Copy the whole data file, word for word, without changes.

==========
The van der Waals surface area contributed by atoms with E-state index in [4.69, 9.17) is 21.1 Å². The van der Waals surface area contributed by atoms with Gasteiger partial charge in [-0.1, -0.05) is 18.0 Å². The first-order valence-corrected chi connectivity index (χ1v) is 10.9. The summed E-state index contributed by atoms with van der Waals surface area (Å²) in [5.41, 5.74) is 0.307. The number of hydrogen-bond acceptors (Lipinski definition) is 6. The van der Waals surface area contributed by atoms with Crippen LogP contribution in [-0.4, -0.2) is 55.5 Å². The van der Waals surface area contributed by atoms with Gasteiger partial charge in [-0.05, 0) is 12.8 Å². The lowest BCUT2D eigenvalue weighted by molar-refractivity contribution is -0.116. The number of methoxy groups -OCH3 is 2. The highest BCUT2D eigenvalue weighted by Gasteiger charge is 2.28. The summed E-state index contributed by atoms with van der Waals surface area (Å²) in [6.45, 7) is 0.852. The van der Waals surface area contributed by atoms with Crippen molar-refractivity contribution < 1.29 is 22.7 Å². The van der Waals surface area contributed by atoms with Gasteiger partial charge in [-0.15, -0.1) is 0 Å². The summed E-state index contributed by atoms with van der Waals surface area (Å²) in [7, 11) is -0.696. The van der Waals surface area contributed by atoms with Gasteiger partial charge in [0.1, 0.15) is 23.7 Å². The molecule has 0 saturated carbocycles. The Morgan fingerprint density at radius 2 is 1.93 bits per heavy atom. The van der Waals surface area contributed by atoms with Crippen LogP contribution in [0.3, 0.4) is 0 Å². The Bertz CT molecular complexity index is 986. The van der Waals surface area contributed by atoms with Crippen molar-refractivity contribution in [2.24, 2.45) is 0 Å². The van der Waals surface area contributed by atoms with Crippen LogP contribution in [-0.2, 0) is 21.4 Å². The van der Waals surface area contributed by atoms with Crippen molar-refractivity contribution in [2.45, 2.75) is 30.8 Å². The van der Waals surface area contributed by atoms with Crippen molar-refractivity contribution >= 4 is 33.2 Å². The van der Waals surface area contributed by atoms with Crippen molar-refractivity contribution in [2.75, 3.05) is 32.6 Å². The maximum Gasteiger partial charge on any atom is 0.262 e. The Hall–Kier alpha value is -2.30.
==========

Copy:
The van der Waals surface area contributed by atoms with E-state index in [4.69, 9.17) is 21.1 Å². The van der Waals surface area contributed by atoms with Gasteiger partial charge in [-0.1, -0.05) is 18.0 Å². The first-order valence-corrected chi connectivity index (χ1v) is 10.9. The summed E-state index contributed by atoms with van der Waals surface area (Å²) in [5.41, 5.74) is 0.307. The number of hydrogen-bond acceptors (Lipinski definition) is 6. The van der Waals surface area contributed by atoms with Crippen LogP contribution in [-0.4, -0.2) is 55.5 Å². The van der Waals surface area contributed by atoms with Gasteiger partial charge in [-0.05, 0) is 12.8 Å². The lowest BCUT2D eigenvalue weighted by molar-refractivity contribution is -0.116. The number of methoxy groups -OCH3 is 2. The highest BCUT2D eigenvalue weighted by Gasteiger charge is 2.28. The summed E-state index contributed by atoms with van der Waals surface area (Å²) in [6.45, 7) is 0.852. The van der Waals surface area contributed by atoms with Crippen molar-refractivity contribution < 1.29 is 22.7 Å². The van der Waals surface area contributed by atoms with Gasteiger partial charge in [-0.15, -0.1) is 0 Å². The summed E-state index contributed by atoms with van der Waals surface area (Å²) in [7, 11) is -0.696. The van der Waals surface area contributed by atoms with Gasteiger partial charge in [0.1, 0.15) is 23.7 Å². The molecule has 0 saturated carbocycles. The Morgan fingerprint density at radius 2 is 1.93 bits per heavy atom. The van der Waals surface area contributed by atoms with Crippen LogP contribution in [0.3, 0.4) is 0 Å². The Bertz CT molecular complexity index is 986. The van der Waals surface area contributed by atoms with Crippen molar-refractivity contribution in [2.24, 2.45) is 0 Å². The van der Waals surface area contributed by atoms with Crippen LogP contribution in [-0.2, 0) is 21.4 Å². The van der Waals surface area contributed by atoms with Crippen molar-refractivity contribution in [2.45, 2.75) is 30.8 Å². The van der Waals surface area contributed by atoms with Crippen molar-refractivity contribution >= 4 is 33.2 Å². The van der Waals surface area contributed by atoms with Crippen molar-refractivity contribution in [2.75, 3.05) is 32.6 Å². The maximum Gasteiger partial charge on any atom is 0.262 e. The Hall–Kier alpha value is -2.30.